• #9
                  Re: Interesting article about exercise and enlarged hearts.

                  Hey Ben,

                  Do you mean a holter monitor? I just did a 48hr monitor (had only done 24hrs before) and everything came back clear which is great. However, I also had a chat with my Doc and she was positive I had HCM and not any form of athlete's heart, for a couple reasons (localization at the septum and lack of increase in the whole heart size). She did however allow me to do some occasional resistance training which I'd previously been discouraged from, although she did say take it easy. So I'll only be doing a couple sets of push ups and sit ups a week.

                  On a side note, she didn't seem to think my Grandfather's case of aortic stenosis was at all related to my HCM. So at this point I can't find any family link, other than what seems to be chronic high blood pressure on one side of the family, but everyone else's echo comes back fine.

                  Is it possible the HCM genes are present but without some sort of agitation the growth does not occur?


                  • #10
                    Re: Interesting article about exercise and enlarged hearts.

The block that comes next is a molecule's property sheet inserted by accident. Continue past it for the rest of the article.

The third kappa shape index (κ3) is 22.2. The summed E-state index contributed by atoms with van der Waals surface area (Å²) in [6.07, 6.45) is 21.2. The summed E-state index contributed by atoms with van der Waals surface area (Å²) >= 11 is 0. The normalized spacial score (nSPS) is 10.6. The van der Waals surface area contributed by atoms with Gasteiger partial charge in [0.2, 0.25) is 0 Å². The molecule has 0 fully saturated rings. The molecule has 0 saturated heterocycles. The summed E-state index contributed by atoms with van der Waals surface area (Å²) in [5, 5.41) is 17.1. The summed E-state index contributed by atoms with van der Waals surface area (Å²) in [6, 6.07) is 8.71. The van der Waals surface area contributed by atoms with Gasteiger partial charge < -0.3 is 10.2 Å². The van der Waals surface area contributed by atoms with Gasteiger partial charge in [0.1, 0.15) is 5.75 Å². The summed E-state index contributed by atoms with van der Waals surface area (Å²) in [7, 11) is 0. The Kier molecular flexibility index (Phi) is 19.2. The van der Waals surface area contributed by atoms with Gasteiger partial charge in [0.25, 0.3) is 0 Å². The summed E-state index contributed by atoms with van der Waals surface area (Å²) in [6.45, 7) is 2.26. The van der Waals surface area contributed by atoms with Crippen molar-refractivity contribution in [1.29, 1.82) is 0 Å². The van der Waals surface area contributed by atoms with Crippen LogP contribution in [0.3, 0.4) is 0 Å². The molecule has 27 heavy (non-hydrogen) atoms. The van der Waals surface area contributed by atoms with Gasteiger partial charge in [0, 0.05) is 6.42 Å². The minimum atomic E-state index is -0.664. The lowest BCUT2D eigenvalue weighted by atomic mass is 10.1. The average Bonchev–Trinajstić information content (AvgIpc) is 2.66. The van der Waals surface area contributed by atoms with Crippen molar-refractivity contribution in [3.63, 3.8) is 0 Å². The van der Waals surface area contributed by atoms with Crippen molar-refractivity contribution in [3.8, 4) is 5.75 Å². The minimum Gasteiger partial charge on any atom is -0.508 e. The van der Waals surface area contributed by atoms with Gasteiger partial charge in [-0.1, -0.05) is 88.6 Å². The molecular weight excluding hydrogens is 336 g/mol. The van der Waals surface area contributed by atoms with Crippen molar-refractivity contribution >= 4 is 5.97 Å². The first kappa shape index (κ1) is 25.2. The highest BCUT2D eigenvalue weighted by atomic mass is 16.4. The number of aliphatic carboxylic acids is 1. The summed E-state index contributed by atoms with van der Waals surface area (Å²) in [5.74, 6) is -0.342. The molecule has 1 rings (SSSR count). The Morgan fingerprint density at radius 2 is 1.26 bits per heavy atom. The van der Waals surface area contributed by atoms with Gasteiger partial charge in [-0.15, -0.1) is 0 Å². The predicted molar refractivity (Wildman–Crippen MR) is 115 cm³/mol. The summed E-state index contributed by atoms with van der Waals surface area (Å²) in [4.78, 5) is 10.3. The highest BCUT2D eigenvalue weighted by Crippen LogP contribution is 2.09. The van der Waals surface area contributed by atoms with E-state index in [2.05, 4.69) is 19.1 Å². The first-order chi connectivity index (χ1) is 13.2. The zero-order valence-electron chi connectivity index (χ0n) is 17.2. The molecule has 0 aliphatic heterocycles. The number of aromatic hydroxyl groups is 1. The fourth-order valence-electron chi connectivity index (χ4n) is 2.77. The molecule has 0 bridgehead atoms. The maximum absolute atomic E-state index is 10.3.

It's probable that people can have the gene mutation that causes HCM yet not to express the disease. However, I don't think there are any environmental causes that would make a person develop HCM versus being a carrier. I think that about 95% or so of the cases of gene mutation results in expression of HCM sometime in life, although the actual disease may not manifest until you're well into adulthood, sometimes even in the 5th or 6th decade of life. It's so complicated and I don't think anyone knows why it happens this way sometimes. I'm sorry I don't have more of an explanation.

                    Husband has HCM.
                    3 kids - ages 23, 21, & 19. All presently clear of HCM.


                    • #11
                      Re: Interesting article about exercise and enlarged hearts.

                      Reenie's exactly right.

                      I have had one or more HCM genes my entire life, but no obstruction or other symptoms were ever noticed until I was 47. Other people go longer -- even their whole life -- without symptoms.

                      We don't have genes that "cause HCM" in any direct sense. We have genes that make our heart muscle use energy inefficiently. If you drive an underpowered car, you find yourself putting your foot to the floor even to go up mild hills. Our hearts do something analogous: to get enough force out of the energy they're able to use, the cardiac muscle cells hypertrophy.

                      One thing this means is that whether you get symptoms, when you get them, and how severe they are, all depend on many different things -- including the other genes you have that affect how your heart works, genes you have that affect demands on your heart, your environment, how demands are placed on your heart . . . the list is really long!